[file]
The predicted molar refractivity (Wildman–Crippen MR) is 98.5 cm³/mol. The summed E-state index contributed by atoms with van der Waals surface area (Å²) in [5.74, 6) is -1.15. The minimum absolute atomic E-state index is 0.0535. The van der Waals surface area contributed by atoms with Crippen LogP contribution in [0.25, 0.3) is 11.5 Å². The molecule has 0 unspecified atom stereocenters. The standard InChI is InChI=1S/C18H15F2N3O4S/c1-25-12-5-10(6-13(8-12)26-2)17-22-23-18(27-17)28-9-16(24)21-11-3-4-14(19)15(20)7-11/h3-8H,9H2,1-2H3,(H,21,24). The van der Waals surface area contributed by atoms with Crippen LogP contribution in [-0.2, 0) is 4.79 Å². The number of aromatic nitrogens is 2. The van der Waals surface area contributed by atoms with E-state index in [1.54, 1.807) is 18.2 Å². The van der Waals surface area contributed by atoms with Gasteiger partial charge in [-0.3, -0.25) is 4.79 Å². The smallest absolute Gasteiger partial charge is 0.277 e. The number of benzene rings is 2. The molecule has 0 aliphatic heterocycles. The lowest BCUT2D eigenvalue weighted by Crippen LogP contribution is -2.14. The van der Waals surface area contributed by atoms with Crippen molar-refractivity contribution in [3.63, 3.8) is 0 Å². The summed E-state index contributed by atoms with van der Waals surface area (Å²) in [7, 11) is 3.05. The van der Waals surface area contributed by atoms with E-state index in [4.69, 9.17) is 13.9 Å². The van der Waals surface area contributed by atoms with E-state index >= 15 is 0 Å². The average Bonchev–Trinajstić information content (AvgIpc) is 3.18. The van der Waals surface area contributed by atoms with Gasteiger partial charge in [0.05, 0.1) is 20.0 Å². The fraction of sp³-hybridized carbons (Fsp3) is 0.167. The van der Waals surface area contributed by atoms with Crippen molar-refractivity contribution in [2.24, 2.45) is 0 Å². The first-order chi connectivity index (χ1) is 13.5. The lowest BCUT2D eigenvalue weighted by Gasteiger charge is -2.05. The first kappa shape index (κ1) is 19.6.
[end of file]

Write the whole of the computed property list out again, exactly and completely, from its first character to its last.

The predicted molar refractivity (Wildman–Crippen MR) is 98.5 cm³/mol. The summed E-state index contributed by atoms with van der Waals surface area (Å²) in [5.74, 6) is -1.15. The minimum absolute atomic E-state index is 0.0535. The van der Waals surface area contributed by atoms with Crippen LogP contribution in [0.25, 0.3) is 11.5 Å². The molecule has 0 unspecified atom stereocenters. The standard InChI is InChI=1S/C18H15F2N3O4S/c1-25-12-5-10(6-13(8-12)26-2)17-22-23-18(27-17)28-9-16(24)21-11-3-4-14(19)15(20)7-11/h3-8H,9H2,1-2H3,(H,21,24). The van der Waals surface area contributed by atoms with Crippen LogP contribution in [-0.2, 0) is 4.79 Å². The number of aromatic nitrogens is 2. The van der Waals surface area contributed by atoms with E-state index in [1.54, 1.807) is 18.2 Å². The van der Waals surface area contributed by atoms with Gasteiger partial charge in [-0.3, -0.25) is 4.79 Å². The smallest absolute Gasteiger partial charge is 0.277 e. The number of benzene rings is 2. The molecule has 0 aliphatic heterocycles. The lowest BCUT2D eigenvalue weighted by Crippen LogP contribution is -2.14. The van der Waals surface area contributed by atoms with Crippen molar-refractivity contribution in [3.63, 3.8) is 0 Å². The summed E-state index contributed by atoms with van der Waals surface area (Å²) in [7, 11) is 3.05. The van der Waals surface area contributed by atoms with E-state index in [4.69, 9.17) is 13.9 Å². The van der Waals surface area contributed by atoms with E-state index >= 15 is 0 Å². The average Bonchev–Trinajstić information content (AvgIpc) is 3.18. The van der Waals surface area contributed by atoms with Gasteiger partial charge in [0.05, 0.1) is 20.0 Å². The fraction of sp³-hybridized carbons (Fsp3) is 0.167. The van der Waals surface area contributed by atoms with Crippen molar-refractivity contribution in [2.24, 2.45) is 0 Å². The first-order chi connectivity index (χ1) is 13.5. The lowest BCUT2D eigenvalue weighted by Gasteiger charge is -2.05. The first kappa shape index (κ1) is 19.6.